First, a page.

April 7, 2019
Colossians 3 – New Identity, Deep Roots – Part 13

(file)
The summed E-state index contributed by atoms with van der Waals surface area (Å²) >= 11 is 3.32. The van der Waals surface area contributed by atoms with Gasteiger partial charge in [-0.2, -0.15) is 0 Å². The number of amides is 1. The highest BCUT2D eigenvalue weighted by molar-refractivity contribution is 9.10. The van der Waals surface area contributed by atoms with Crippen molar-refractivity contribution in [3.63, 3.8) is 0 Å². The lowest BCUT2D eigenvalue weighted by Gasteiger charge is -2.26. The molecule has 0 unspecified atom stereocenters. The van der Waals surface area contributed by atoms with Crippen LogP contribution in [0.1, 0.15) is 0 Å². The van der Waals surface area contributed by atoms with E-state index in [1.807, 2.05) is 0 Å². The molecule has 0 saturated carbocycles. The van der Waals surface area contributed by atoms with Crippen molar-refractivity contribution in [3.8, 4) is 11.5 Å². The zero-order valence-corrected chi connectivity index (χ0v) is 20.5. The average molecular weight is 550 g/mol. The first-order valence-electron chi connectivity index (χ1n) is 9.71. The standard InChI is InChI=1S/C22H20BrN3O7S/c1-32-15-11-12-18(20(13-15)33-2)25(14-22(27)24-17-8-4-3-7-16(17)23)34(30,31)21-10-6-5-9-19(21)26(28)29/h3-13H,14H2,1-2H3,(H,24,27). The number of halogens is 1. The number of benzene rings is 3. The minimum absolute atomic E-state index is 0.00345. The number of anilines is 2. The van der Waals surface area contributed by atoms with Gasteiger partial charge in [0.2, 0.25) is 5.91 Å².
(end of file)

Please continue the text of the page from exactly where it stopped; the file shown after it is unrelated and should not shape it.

Believe it or not today is our last week in Colossians 3. I’m actually kind of sad about this because we’ve been camped out here for the past 4 weeks-plus we started off this series in January by looking at Col 3. So we’ve gotten a lot of mileage out of it. It’s quickly becoming one of my favorites chapters in Scripture. But each week we’ve been saying that it’s all about our new identity in Christ. That we’re no longer about the old tendencies and ways we lived, it’s about who we now are in Christ. And so last week we saw the theology of chapter 3 applied to families-particularly to marriage, this week we’re going to see that theology applied to work everyone’s favorite topic. So to get started I want us to start off with the best that work can be-turn to the person next to you and answer the question what is your dream job? If you could do anything for a career, any kind of job you wanted what would it be? Hopefully, something came to mind. I read an article online that listed some dream jobs for people that actually pay well and at the top of the list was video game player. Of course (back in my day when it was Pac-Man and the first Mario Bros there wasn’t professional gamers!). But it also listed other dream jobs like ethical computer hacker (cybersecurity), voice-over artist, Disneyworld character, food stylist for magazine and cookbook photo shoots, ice cream taster, stunt person, blimp pilot-apparently it pays well and you just leisurely fly over football stadiums to advertise stuff. Now I realize pastor is high on the list of dream jobs-it’s amazing but there is a dream job I’ve always thought about. I’ve mentioned before that I’ve always wanted to be an author, of course, a dream job-but because I like reading so much my other dream job is toll-booth or parking garage attendant. Meaning that you work in the little pay station. And I remember seeing fellow students when I was in college working at the parking garage and they sat on the stool and we’re always reading a book. You’d pull up and they’d be engrossed in their chapter! I always wanted to ask what are you reading in there-anything good? But being paid to read and every once in awhile exchange some money-what could be better. So one day I’ll live the dream and work in a parking garage!